27 December 2018

There is a concept emerging now that the spiritual marketplace is in a huge mess of corruption and abuses by teachers, and that there is need of an organization to provide moral and ethical guidelines for spiritual teaching relationships.

They are using the ethics covering psychotherapeutic relationships as their guide.

To me, this is ridiculous. A therapist sees a client once or twice a week for 50 minutes at a time and excludes any personal, business, or financial relationship outside of those sessions.  

These therapeutic relationships are formal, one-sided in a big way as the therapist is totally in charge of the environment, and the client is a patient.

Usually such relationships have the purpose of finding relief from inner pain, depression, anxiety, or finding relief from issues arising in relationships.  Therapy is considered primarily curative, and only secondarily as a modality for growth or transformation.

A spiritual teaching relationship is entirely different.  It is primarily about growth and transcendence, rather than being curative, and the transcendence envisioned is to go entirely beyond the human, the personality, to the divine, or to the absolute, or to emptiness, goals not even contemplated in any traditional psychotherapy.

It is also two-way, not tightly bound into discrete time sessions, is personal, and romantic feelings can be used for spiritual purposes in any number of ways going in either direction.

But the ideas of outsiders is that the teacher/student relationship is one way only, of the power teacher and the poor, weak, needy student who is so easily abused, a concept that differing power elements in a spiritual organization can use against teachers from other organizations, or used to attack teachers within that one organization.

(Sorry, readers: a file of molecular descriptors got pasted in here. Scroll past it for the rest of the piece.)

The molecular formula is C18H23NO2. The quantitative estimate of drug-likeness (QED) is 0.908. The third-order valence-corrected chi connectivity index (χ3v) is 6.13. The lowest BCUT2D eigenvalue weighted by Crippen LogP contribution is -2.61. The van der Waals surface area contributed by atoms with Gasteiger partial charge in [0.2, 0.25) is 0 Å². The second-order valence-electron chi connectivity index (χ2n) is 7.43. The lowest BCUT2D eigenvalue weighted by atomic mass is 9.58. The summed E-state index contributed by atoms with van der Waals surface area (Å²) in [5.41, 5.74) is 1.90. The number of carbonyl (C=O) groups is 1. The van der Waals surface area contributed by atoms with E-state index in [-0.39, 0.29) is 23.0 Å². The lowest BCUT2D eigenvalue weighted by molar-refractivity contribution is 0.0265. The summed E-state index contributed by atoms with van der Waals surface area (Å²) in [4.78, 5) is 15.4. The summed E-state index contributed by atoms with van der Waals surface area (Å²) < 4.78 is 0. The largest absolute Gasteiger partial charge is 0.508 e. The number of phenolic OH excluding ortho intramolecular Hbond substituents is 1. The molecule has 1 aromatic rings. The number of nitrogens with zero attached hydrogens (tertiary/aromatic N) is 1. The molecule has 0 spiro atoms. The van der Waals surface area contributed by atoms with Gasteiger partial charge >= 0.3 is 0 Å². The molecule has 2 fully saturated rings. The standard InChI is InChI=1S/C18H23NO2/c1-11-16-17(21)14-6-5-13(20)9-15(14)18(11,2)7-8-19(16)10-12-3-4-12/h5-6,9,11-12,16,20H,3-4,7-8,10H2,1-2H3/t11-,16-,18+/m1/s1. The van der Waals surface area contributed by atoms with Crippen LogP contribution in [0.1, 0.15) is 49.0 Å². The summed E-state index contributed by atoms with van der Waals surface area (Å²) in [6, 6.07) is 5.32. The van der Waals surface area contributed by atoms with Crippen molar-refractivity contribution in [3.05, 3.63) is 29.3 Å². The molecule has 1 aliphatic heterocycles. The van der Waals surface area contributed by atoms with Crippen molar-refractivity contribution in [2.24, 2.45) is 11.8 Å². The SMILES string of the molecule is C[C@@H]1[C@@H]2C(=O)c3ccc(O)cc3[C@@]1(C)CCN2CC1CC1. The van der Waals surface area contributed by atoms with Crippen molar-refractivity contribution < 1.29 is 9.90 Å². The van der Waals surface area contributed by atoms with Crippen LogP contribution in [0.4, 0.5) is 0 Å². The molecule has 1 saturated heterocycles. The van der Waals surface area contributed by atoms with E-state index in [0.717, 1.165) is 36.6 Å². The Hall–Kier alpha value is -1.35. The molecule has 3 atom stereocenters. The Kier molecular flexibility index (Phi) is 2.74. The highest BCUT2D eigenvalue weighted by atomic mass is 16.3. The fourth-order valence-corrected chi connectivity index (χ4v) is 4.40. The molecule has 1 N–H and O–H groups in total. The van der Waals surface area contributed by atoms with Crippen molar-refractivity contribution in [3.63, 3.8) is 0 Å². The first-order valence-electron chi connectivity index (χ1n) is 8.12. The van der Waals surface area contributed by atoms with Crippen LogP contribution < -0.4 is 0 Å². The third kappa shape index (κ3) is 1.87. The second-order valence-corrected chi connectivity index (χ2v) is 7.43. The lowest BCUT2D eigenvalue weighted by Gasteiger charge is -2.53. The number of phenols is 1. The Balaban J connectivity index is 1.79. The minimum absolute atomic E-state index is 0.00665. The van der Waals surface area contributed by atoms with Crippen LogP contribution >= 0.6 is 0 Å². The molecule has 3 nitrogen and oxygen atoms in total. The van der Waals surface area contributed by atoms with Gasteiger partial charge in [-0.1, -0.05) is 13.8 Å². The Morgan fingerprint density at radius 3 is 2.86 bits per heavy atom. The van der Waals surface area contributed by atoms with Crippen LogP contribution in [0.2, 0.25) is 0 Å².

Outsiders are blind to the fact that the student can abuse other students and the teacher too, in so many ways.

How do you think this problem should be addressed?

Outsiders see spirituality as a marketplace that needs to be regulated and can point to any number of teachers as examples of immorality or corruption that must be punished out of existence.

I really don't see it that way at all.  I don't think I ever had a teacher who was deliberately abusive or more than 50% autocratic.  But it was only when I got with one teacher that I could surrender to that I received any real benefit, and not until I met two women that I could surrender to that I found God both within and without.

Devotion and surrender are essential, but the Western model of the therapeutic relationship does not trust either devotion or surrender as part of it, except to be analyzed as transference.  Surrender to a guru, or a guru surrendering to a student is not contemplated or considered acceptable. 

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